Tuesday, March 25, 2014
The Scavenger Skill Set
Seems to me one of the most valuable talents/skill sets one can have in a post collapse situation maybe the scavenger. Perhaps not right at first and then of course the value of that skill set may diminish over time as resources that can be scavenged become more scarce, but for a certain period scavengers may perhaps be more important to the overall survival of a group than food producers or defensive personnel. Yet overall the scavenger is probably the least mentioned of the survivor skills sets.
My thoughts on this bend towards the fact that for a while at least it may not be possible for scavengers to operate without truly knowing if they are stealing or simply scavenging. Many a moral issue could develop as the ability to truly determine ownership of property enters a gray area. Simple security would dictate that one cannot just leave their calling card whenever they scavenge something just in case it happens to be owned but if no one is around who knows if it is owned or not?
In my mind the scavenger would also overlap strongly into the hunter, warrior and defensive skill sets as well as specializing in whatever form of scavenging predominates the area your group inhabits. Any group small or large would do well to have the services of a scavenger or two (Or more) at their disposal.
One of my neighbors happens to be tearing down an old fence very much like the one I have been working on the last few days. It had been patched in some areas with a panel here and there new boards had been added to replace older ones and many small vines and trees had been allowed to grow into it. In one afternoon my neighbor was finished clearing his fence line out while after three days I am less than halfway done with mine even though they are about the same length.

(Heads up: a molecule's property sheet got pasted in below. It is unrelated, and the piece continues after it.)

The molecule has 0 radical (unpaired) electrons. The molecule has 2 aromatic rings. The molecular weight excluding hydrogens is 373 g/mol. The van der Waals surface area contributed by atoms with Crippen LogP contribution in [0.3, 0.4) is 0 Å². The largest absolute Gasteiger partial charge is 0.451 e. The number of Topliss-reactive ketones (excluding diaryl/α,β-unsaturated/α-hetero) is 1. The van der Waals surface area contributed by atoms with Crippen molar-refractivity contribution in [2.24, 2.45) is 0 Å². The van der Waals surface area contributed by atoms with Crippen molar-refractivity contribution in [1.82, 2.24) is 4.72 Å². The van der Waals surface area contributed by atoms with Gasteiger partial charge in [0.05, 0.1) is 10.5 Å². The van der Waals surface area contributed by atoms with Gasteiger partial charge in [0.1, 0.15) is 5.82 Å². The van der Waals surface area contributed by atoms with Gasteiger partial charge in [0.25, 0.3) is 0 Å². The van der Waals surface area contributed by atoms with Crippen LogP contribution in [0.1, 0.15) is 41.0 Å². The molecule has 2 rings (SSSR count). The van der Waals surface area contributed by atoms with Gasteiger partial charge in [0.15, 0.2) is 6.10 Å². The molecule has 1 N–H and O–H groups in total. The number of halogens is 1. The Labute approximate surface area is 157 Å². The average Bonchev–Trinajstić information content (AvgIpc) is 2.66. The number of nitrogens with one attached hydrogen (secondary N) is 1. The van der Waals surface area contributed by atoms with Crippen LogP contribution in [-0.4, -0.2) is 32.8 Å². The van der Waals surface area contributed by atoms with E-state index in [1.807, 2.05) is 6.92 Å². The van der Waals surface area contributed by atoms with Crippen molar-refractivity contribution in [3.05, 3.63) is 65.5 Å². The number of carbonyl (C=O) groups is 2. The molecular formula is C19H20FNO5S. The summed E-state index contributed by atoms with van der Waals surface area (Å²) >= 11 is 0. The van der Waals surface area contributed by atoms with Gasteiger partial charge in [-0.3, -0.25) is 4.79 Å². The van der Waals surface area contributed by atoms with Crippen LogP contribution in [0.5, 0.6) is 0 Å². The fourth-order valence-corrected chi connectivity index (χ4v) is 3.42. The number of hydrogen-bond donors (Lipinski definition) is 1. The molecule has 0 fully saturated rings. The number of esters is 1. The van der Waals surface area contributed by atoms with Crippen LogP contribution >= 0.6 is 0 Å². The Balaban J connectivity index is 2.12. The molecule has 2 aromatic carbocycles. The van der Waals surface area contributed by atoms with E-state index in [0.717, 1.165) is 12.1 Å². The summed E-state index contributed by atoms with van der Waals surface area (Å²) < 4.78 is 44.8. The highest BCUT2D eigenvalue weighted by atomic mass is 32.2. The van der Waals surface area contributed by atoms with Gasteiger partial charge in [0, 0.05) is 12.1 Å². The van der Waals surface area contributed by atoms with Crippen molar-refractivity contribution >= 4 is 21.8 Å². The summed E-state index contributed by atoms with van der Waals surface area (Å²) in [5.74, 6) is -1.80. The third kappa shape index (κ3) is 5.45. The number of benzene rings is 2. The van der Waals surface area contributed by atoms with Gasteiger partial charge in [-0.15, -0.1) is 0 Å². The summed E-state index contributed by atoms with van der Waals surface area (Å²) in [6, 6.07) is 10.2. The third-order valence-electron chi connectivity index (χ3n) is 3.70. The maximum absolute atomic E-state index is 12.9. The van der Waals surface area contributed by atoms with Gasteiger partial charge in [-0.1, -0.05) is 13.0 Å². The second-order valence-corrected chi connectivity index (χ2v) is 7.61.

Well my neighbor got out his big John Deere and yanked the entire fence row out and then had a bobcat push it all together into a big pile of boards, panels, wire and posts and set it alight. Once it had burned down he gathered up the remaining wire and loaded it up to take to the dump.
Myself I am cutting each section of wire, woven and strands of barbed wire, and folding them carefully up and stacked out of the way to be recycled next time I take some scrap metal in. Cattle panels that are maybe destroyed on one side get cut in half to use the undamaged section elsewhere. In fact I used half a panel just the other day when I repaired a barn division and needed to close up the lower part so lambs wouldn't slip through. Each top board and post is evaluated and inspected. If one half is rotted or cracked I cut that part off and save the good section for something else. Even boards most would call useless I use to put down under my stacked firewood.
You get the idea. I am practicing scavenging even if it is my own property I am doing it on.
Is my way the best way right now? Maybe not if I could make more money with the extra time than I am saving by recycling the stuff. Depends on your outlook and the ideals you hold plus the value you place on things. But I can tell you this: in a grid down collapse situation being able to make these assessments and willing to take the extra time to save scavenged material will be invaluable when you can't just replace it down at the farm supply store using money from the federal ag subsidy you got.
Running a Small-Hold requires many more materials and items than any family can reasonably even think about stocking and storing. As long as the stores and the economy are functioning you can get what you need but it never hurts to practice a little scavenging and recycling techniques either.
How long you wait after the stores are closed or looted and the sub-division down the road is empty before you scavenge what ya need from those empty houses. Well that's a question for another post I reckin.....
Keep Prepping Everyone!!!!